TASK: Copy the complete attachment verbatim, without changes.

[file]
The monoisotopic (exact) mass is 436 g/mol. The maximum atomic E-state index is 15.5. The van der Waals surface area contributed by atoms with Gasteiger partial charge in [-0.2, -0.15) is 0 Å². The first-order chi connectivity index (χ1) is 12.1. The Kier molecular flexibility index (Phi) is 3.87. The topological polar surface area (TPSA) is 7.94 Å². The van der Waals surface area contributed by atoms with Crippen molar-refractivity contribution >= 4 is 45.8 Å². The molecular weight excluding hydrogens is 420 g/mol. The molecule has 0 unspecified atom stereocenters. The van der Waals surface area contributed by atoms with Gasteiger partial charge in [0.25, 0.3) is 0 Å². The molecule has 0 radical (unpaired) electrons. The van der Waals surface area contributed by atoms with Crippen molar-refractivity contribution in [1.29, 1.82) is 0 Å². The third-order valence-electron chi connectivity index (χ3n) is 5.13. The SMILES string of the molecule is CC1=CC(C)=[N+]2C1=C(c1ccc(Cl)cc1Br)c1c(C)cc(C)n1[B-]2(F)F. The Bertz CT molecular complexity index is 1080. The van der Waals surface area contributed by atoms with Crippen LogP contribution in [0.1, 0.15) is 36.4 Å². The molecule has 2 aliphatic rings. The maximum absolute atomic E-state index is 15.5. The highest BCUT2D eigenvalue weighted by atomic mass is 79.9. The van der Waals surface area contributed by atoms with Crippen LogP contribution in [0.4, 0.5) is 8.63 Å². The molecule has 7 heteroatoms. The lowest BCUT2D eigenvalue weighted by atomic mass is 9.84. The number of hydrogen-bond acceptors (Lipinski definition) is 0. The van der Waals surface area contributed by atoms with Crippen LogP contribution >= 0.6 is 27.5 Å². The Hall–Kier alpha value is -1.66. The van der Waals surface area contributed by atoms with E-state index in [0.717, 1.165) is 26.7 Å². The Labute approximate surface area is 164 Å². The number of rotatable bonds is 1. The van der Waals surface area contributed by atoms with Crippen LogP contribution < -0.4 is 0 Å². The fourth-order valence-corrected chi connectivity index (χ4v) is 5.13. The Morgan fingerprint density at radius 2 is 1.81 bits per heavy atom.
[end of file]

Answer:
The monoisotopic (exact) mass is 436 g/mol. The maximum atomic E-state index is 15.5. The van der Waals surface area contributed by atoms with Gasteiger partial charge in [-0.2, -0.15) is 0 Å². The first-order chi connectivity index (χ1) is 12.1. The Kier molecular flexibility index (Phi) is 3.87. The topological polar surface area (TPSA) is 7.94 Å². The van der Waals surface area contributed by atoms with Crippen molar-refractivity contribution >= 4 is 45.8 Å². The molecular weight excluding hydrogens is 420 g/mol. The molecule has 0 unspecified atom stereocenters. The van der Waals surface area contributed by atoms with Gasteiger partial charge in [0.25, 0.3) is 0 Å². The molecule has 0 radical (unpaired) electrons. The van der Waals surface area contributed by atoms with Crippen molar-refractivity contribution in [1.29, 1.82) is 0 Å². The third-order valence-electron chi connectivity index (χ3n) is 5.13. The SMILES string of the molecule is CC1=CC(C)=[N+]2C1=C(c1ccc(Cl)cc1Br)c1c(C)cc(C)n1[B-]2(F)F. The Bertz CT molecular complexity index is 1080. The van der Waals surface area contributed by atoms with Crippen LogP contribution in [0.1, 0.15) is 36.4 Å². The molecule has 2 aliphatic rings. The maximum absolute atomic E-state index is 15.5. The highest BCUT2D eigenvalue weighted by atomic mass is 79.9. The van der Waals surface area contributed by atoms with Crippen LogP contribution in [0.4, 0.5) is 8.63 Å². The molecule has 7 heteroatoms. The lowest BCUT2D eigenvalue weighted by atomic mass is 9.84. The number of hydrogen-bond acceptors (Lipinski definition) is 0. The van der Waals surface area contributed by atoms with Crippen LogP contribution >= 0.6 is 27.5 Å². The Hall–Kier alpha value is -1.66. The van der Waals surface area contributed by atoms with E-state index in [0.717, 1.165) is 26.7 Å². The Labute approximate surface area is 164 Å². The number of rotatable bonds is 1. The van der Waals surface area contributed by atoms with Crippen LogP contribution < -0.4 is 0 Å². The fourth-order valence-corrected chi connectivity index (χ4v) is 5.13. The Morgan fingerprint density at radius 2 is 1.81 bits per heavy atom.